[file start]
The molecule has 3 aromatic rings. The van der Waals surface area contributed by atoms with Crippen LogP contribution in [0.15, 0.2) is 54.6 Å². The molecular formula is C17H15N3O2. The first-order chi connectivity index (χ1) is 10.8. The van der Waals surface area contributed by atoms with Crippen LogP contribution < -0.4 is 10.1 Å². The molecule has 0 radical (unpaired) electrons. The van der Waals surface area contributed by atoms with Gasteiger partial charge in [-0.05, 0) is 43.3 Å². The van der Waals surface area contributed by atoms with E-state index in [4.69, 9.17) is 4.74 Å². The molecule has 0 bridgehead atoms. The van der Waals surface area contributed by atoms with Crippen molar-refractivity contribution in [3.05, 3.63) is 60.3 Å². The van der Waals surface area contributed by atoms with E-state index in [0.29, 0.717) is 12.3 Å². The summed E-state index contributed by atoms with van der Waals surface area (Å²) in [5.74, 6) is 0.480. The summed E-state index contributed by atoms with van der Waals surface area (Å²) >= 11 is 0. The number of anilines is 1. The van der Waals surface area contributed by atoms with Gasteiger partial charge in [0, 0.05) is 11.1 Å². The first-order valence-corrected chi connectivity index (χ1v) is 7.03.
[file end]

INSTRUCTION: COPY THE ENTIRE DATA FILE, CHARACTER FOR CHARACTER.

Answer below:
The molecule has 3 aromatic rings. The van der Waals surface area contributed by atoms with Crippen LogP contribution in [0.15, 0.2) is 54.6 Å². The molecular formula is C17H15N3O2. The first-order chi connectivity index (χ1) is 10.8. The van der Waals surface area contributed by atoms with Crippen LogP contribution < -0.4 is 10.1 Å². The molecule has 0 radical (unpaired) electrons. The van der Waals surface area contributed by atoms with Gasteiger partial charge in [-0.05, 0) is 43.3 Å². The van der Waals surface area contributed by atoms with E-state index in [4.69, 9.17) is 4.74 Å². The molecule has 0 bridgehead atoms. The van der Waals surface area contributed by atoms with Crippen molar-refractivity contribution in [3.05, 3.63) is 60.3 Å². The van der Waals surface area contributed by atoms with E-state index in [0.29, 0.717) is 12.3 Å². The summed E-state index contributed by atoms with van der Waals surface area (Å²) in [5.74, 6) is 0.480. The summed E-state index contributed by atoms with van der Waals surface area (Å²) >= 11 is 0. The number of anilines is 1. The van der Waals surface area contributed by atoms with Gasteiger partial charge in [0, 0.05) is 11.1 Å². The first-order valence-corrected chi connectivity index (χ1v) is 7.03.